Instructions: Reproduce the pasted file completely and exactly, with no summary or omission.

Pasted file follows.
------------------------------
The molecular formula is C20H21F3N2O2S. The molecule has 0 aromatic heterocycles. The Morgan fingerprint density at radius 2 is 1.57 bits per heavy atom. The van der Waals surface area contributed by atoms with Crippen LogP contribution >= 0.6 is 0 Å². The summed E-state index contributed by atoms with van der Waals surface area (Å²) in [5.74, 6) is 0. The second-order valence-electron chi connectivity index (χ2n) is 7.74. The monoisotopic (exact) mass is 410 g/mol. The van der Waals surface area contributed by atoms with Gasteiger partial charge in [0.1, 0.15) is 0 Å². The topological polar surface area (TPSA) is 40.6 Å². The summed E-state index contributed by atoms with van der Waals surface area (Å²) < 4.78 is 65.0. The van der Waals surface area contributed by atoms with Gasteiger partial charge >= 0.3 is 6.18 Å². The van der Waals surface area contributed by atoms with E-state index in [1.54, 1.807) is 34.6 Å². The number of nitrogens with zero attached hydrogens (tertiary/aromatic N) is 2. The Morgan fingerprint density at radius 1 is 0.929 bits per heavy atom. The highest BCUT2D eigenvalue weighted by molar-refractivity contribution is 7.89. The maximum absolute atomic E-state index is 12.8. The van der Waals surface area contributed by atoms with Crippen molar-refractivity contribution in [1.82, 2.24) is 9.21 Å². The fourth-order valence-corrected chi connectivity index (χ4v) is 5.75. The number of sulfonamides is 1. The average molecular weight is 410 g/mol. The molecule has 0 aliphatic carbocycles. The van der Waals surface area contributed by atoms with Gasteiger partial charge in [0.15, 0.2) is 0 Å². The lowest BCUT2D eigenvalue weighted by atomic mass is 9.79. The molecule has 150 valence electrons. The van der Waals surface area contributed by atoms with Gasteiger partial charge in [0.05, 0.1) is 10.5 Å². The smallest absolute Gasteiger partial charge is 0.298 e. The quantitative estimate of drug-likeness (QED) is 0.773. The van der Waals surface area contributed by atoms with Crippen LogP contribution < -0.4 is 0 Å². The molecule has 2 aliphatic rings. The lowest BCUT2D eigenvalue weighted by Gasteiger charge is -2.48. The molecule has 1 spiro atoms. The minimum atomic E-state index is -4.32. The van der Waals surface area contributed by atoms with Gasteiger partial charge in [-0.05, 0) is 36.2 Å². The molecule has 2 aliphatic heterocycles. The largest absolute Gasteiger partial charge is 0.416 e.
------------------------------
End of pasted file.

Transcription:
The molecular formula is C20H21F3N2O2S. The molecule has 0 aromatic heterocycles. The Morgan fingerprint density at radius 2 is 1.57 bits per heavy atom. The van der Waals surface area contributed by atoms with Crippen LogP contribution >= 0.6 is 0 Å². The summed E-state index contributed by atoms with van der Waals surface area (Å²) in [5.74, 6) is 0. The second-order valence-electron chi connectivity index (χ2n) is 7.74. The monoisotopic (exact) mass is 410 g/mol. The van der Waals surface area contributed by atoms with Gasteiger partial charge in [0.1, 0.15) is 0 Å². The topological polar surface area (TPSA) is 40.6 Å². The summed E-state index contributed by atoms with van der Waals surface area (Å²) < 4.78 is 65.0. The van der Waals surface area contributed by atoms with Gasteiger partial charge >= 0.3 is 6.18 Å². The van der Waals surface area contributed by atoms with E-state index in [1.54, 1.807) is 34.6 Å². The number of nitrogens with zero attached hydrogens (tertiary/aromatic N) is 2. The Morgan fingerprint density at radius 1 is 0.929 bits per heavy atom. The highest BCUT2D eigenvalue weighted by molar-refractivity contribution is 7.89. The maximum absolute atomic E-state index is 12.8. The van der Waals surface area contributed by atoms with Crippen molar-refractivity contribution in [1.82, 2.24) is 9.21 Å². The fourth-order valence-corrected chi connectivity index (χ4v) is 5.75. The number of sulfonamides is 1. The average molecular weight is 410 g/mol. The molecule has 0 aliphatic carbocycles. The van der Waals surface area contributed by atoms with Gasteiger partial charge in [0.15, 0.2) is 0 Å². The lowest BCUT2D eigenvalue weighted by atomic mass is 9.79. The molecule has 150 valence electrons. The van der Waals surface area contributed by atoms with Gasteiger partial charge in [0.05, 0.1) is 10.5 Å². The smallest absolute Gasteiger partial charge is 0.298 e. The quantitative estimate of drug-likeness (QED) is 0.773. The van der Waals surface area contributed by atoms with Crippen LogP contribution < -0.4 is 0 Å². The molecule has 2 aliphatic rings. The lowest BCUT2D eigenvalue weighted by Gasteiger charge is -2.48. The molecule has 1 spiro atoms. The minimum atomic E-state index is -4.32. The van der Waals surface area contributed by atoms with Gasteiger partial charge in [-0.05, 0) is 36.2 Å². The molecule has 2 aliphatic heterocycles. The largest absolute Gasteiger partial charge is 0.416 e.